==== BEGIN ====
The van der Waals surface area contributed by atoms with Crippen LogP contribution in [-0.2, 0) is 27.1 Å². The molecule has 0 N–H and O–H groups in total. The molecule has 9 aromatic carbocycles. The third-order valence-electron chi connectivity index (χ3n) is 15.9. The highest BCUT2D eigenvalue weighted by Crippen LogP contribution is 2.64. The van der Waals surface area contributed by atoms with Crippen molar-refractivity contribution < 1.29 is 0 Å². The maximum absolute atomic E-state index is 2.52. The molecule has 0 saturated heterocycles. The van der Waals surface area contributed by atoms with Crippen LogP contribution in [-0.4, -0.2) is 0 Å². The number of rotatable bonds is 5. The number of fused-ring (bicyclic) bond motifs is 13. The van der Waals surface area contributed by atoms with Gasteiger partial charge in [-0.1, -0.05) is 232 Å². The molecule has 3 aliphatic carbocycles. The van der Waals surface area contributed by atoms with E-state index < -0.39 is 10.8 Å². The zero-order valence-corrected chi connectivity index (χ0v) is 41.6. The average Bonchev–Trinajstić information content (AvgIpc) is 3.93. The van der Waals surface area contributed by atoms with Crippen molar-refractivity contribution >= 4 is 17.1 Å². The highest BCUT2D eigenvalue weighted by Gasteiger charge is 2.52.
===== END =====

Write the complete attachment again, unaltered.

The van der Waals surface area contributed by atoms with Crippen LogP contribution in [-0.2, 0) is 27.1 Å². The molecule has 0 N–H and O–H groups in total. The molecule has 9 aromatic carbocycles. The third-order valence-electron chi connectivity index (χ3n) is 15.9. The highest BCUT2D eigenvalue weighted by Crippen LogP contribution is 2.64. The van der Waals surface area contributed by atoms with Crippen molar-refractivity contribution < 1.29 is 0 Å². The maximum absolute atomic E-state index is 2.52. The molecule has 0 saturated heterocycles. The van der Waals surface area contributed by atoms with Crippen LogP contribution in [-0.4, -0.2) is 0 Å². The number of rotatable bonds is 5. The number of fused-ring (bicyclic) bond motifs is 13. The van der Waals surface area contributed by atoms with Gasteiger partial charge in [-0.1, -0.05) is 232 Å². The molecule has 3 aliphatic carbocycles. The van der Waals surface area contributed by atoms with E-state index < -0.39 is 10.8 Å². The zero-order valence-corrected chi connectivity index (χ0v) is 41.6. The average Bonchev–Trinajstić information content (AvgIpc) is 3.93. The van der Waals surface area contributed by atoms with Crippen molar-refractivity contribution >= 4 is 17.1 Å². The highest BCUT2D eigenvalue weighted by Gasteiger charge is 2.52.